Meanwhile back to George Hook, who was commenting 2 weeks ago on a case before the British courts where a young woman met a bloke in a bar, took him up to her room, had sex with him and passed out from the drink. The bloke is then alleged to have passed her on to his pal who is then claimed to have raped her comatose body. I may not have the details correct; indeed, as the case was brought to court more than a year after the event, the correct details will have been reconstructed by all the relevant parties to make it easier to live with themselves. Of all the events in all the world, Hook doesn't have to comment on sordid events in another jurisdiction, but he chose to do so, One of the problems with radio broadcasting, in contrast to TV, is that there is no place for silence - listeners start shaking the radio if it goes quiet. Broadcasters are selected on their ability to keep the patter pattering until the next ad-break. Hook chose to give us his two minutes (= 260 words full text) worth of opinion, deciding that the young man was a scum-bag and should go to jail. He has no locus standi to make those judgments on hearsay and news reports but because he's an opinionated old man he can't shut his gob. But in the middle of his tirade of blame he remembered "keep it balanced George" and wandered off for another target "But is there no blame now to the person who puts themselves in danger?". >!cue sound of shit hitting fan!< Sorry George, that sort of comment is a) called victim-blaming b) not allowed and c) not helpful. It perpetuates a stereotype that girls dress-up and go out to have sex with blokes, rather than dress-up to make themselves feel good and go out to have fun with their friends. Senator Lynn Ruane [bloboprev], my favorite young female talking head because Caitlin Moran [multiprev] is now over 40, had this to say [I paraphrase]. The correct response when you find a young woman of your acquaintance passed out on the bathroom floor is to ensure she is still breathing and put a pillow under her head; not to have sex with her.
The next day, having been told by everyone including his wife that he was a doofus, Hook issued a fulsome and contrite apology for letting mouth express what his visceral mind truly thought. The day after that, the commentariat remembered earlier instances where Hook had made similar comments. When you get old, all sorts of systems fail: your heartbeat and BP get irregular; blood sugar goes all yoyo; hair sprouts out of your ears; and urine leaks from your bladder. Then, or even earlier, you should consider taking a curtain-call and stepping off the stage. Not here though: after a two week suspension, Hook has been sacked from his current lunchtime slot . . . but will return in December for a new week-end show. Aaaaargh will broadcasting companies please not be so risk averse? Let the old chap go, we've heard everything he's got to say, even if we agree with him. It's clear that Hook can get bums on seats to deliver them to the advertisers, but there are other different people who could do the same and a change of voice is always welcome. One of the twitterati defended the solution "George Hook not getting fired is a victory for free speech and a crushing defeat for the pc brigade." This free speech position is really pernicious nonsense. There is an infinite number of topics you can talk about and an infinite number of ways we can address and articulate those topics. Free speech allows people to deny the holocaust, advocate slavery, adulate Katie "The Fists" Taylor and sell additives in the guise of food. Responsible speech engages brain before opening mouth and reflects on the likely consequence of each utterance . . . especially when the voice goes beyond the pub or the kitchen and gets broadcast across the country and to the diaspora on the web.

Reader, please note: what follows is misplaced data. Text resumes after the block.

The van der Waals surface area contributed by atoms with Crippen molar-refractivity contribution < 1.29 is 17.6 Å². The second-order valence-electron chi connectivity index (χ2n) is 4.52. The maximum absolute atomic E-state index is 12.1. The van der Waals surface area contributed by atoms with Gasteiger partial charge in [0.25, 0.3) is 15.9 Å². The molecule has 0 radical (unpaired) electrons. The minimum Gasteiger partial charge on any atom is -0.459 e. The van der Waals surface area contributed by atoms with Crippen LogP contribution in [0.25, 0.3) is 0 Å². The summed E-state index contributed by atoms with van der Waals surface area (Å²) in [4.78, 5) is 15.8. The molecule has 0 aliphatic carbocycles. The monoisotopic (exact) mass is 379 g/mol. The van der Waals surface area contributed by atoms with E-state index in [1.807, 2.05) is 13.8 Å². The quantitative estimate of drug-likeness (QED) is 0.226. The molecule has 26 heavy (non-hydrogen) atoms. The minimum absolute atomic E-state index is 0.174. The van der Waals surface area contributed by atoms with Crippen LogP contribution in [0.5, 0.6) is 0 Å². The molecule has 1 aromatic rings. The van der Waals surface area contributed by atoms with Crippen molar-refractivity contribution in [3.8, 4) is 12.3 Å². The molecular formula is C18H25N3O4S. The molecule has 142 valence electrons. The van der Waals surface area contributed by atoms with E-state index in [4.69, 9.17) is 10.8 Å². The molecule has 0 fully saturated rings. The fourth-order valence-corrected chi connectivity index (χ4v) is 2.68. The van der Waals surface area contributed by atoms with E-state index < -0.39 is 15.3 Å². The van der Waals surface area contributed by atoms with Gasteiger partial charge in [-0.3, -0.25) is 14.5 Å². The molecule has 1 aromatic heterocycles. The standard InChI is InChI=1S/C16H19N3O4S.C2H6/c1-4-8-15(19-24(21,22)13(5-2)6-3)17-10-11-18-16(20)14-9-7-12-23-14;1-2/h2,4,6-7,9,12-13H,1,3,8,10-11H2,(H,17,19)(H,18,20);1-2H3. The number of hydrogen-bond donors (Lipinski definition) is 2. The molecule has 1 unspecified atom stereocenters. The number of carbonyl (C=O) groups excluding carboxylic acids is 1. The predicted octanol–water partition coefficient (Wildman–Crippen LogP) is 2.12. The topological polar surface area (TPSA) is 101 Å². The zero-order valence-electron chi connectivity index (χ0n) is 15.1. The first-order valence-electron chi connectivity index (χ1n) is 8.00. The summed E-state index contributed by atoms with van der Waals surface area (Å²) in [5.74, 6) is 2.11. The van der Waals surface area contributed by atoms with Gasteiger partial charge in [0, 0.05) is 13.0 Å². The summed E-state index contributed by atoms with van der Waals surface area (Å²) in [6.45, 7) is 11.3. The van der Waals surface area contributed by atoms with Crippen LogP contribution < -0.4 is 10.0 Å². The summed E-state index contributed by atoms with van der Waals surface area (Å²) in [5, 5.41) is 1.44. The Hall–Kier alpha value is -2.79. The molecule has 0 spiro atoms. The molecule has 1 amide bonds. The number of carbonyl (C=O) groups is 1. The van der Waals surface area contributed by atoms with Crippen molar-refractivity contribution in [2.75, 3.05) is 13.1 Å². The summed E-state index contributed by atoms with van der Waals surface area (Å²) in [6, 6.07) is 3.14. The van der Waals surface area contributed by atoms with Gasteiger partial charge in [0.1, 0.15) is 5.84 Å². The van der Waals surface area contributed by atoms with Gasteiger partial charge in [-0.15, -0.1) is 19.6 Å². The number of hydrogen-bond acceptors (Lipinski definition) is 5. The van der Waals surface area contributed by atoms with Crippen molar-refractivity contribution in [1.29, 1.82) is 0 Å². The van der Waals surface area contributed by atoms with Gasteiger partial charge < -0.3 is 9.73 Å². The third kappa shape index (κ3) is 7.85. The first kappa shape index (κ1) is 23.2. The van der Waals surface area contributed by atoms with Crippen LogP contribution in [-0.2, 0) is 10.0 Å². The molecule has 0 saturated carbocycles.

I pray you, speak not. He grows worse and worse.
Question enrages him. At once, good night.
Stand not upon the order of your going,
But go at once.